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Indian forces shoot another protester dead in disputed Kashmir

16 April 2016 9:27



At least one person has been killed and three others injured after scuffles broke out between Indian security forces and a group of protesters in Indian-controlled Kashmir.

A police official, speaking on condition of anonymity, said scores of Kashmiris staged a rally in the town of Kupwara, located 100 kilometers (62 miles) north of Kashmir’s main city of Srinagar, on Friday to protest against an alleged attempt by an Indian army soldier to sexually assault a teenage schoolgirl.

The demonstration, however, turned violent, with police firing shots to disperse the crowd.

The army has expressed regret and ordered an inquiry into the allegation of sexual assault, saying in a statement that anyone found guilty “will be severely dealt with.”

Human rights groups, however, say such investigations rarely yield any concrete results and are often aimed at alleviating public outrage.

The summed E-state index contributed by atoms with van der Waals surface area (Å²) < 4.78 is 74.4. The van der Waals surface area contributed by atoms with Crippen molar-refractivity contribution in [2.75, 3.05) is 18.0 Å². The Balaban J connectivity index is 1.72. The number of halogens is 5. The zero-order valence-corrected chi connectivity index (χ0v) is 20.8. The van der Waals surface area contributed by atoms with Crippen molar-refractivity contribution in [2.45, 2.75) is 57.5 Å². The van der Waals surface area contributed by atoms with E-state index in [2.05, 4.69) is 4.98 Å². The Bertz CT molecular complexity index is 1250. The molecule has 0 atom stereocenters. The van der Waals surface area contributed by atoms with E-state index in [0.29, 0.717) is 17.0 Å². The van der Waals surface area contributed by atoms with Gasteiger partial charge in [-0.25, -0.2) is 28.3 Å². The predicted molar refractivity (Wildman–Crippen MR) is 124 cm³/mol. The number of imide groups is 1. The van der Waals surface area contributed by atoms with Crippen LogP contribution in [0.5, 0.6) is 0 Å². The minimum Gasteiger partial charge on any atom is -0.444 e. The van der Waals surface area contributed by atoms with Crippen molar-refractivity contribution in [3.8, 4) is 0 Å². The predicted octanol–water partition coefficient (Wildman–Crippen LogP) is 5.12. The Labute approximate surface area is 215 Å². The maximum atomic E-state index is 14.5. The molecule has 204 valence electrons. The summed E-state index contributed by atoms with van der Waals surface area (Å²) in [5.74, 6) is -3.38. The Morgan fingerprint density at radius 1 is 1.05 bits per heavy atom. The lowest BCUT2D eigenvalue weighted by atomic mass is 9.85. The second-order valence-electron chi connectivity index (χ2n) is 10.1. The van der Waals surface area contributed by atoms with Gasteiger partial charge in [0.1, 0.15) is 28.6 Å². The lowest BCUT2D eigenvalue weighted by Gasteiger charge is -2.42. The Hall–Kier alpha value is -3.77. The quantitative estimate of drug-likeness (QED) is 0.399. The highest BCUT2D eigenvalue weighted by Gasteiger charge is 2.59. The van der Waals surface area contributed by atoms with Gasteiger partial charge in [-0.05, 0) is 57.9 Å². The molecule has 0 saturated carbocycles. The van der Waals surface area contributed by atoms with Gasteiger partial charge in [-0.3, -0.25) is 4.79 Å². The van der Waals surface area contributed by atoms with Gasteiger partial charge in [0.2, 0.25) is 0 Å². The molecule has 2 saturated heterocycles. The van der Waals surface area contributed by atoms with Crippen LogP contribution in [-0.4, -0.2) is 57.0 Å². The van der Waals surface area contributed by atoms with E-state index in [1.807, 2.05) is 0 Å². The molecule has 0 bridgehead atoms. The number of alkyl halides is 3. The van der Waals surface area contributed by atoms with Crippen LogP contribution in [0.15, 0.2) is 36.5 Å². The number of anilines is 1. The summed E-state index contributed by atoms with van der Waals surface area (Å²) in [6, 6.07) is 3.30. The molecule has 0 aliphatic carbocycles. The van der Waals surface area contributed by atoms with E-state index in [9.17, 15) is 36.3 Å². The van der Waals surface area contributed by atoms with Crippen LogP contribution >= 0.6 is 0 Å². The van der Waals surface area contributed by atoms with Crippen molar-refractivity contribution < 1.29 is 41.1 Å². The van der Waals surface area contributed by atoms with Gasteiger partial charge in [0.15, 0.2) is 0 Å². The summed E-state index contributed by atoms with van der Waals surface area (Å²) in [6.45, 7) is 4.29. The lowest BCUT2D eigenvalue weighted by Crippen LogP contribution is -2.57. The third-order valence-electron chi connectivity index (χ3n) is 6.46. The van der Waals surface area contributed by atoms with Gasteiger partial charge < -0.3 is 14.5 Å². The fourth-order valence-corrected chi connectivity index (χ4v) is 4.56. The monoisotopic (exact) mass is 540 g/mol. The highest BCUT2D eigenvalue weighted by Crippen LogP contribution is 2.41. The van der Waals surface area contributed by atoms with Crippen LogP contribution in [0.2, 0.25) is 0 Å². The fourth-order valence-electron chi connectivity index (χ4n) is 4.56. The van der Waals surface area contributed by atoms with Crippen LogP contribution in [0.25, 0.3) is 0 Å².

The latest death brings the total number of Kashmiri protesters killed by Indian government forces over the past few days to five.

Indian police detain activists from the Jammu and Kashmir Liberation Front (JKLF) during a protest in Srinagar on April 15, 2016 over the killing of four youths in Handwara. ©AFP

The protest rally comes as Indian authorities have enforced a curfew in Srinagar, Handwara and neighboring villages. Shops and schools remained closed and streets were deserted as armed government forces patrolled the areas under curfew.

Kashmir has been the scene of violent clashes in recent years. Indian troops are in constant clashes with the fighters seeking independence from New Delhi.

Indian government forces have responded by imposing curfews and restrictions on the movement of people.

New Delhi’s authorities have also deployed large contingents of police and paramilitary troops to most parts of Srinagar and several other major towns to prevent street demonstrations.

Indian paramilitary troops patrol during a tense curfew in Srinagar, Kashmir, on April 15, 2016. ©AFP

The Himalayan region lies at the heart of more than 69 years of hostility between India and Pakistan. Both neighbors claim the region in full but have partial control over it. India controls two thirds of Kashmir while the remaining one third remains under Pakistan’s rule.

The neighbors agreed on a ceasefire in 2003, and launched a peace process the following year. Since then, there have been sporadic clashes, with both sides accusing the other of violating the ceasefire.

Thousands of people have been killed in the Kashmir unrest over the past two decades.69a4c37c-e223-44cc-8e30-0d7a37b02658

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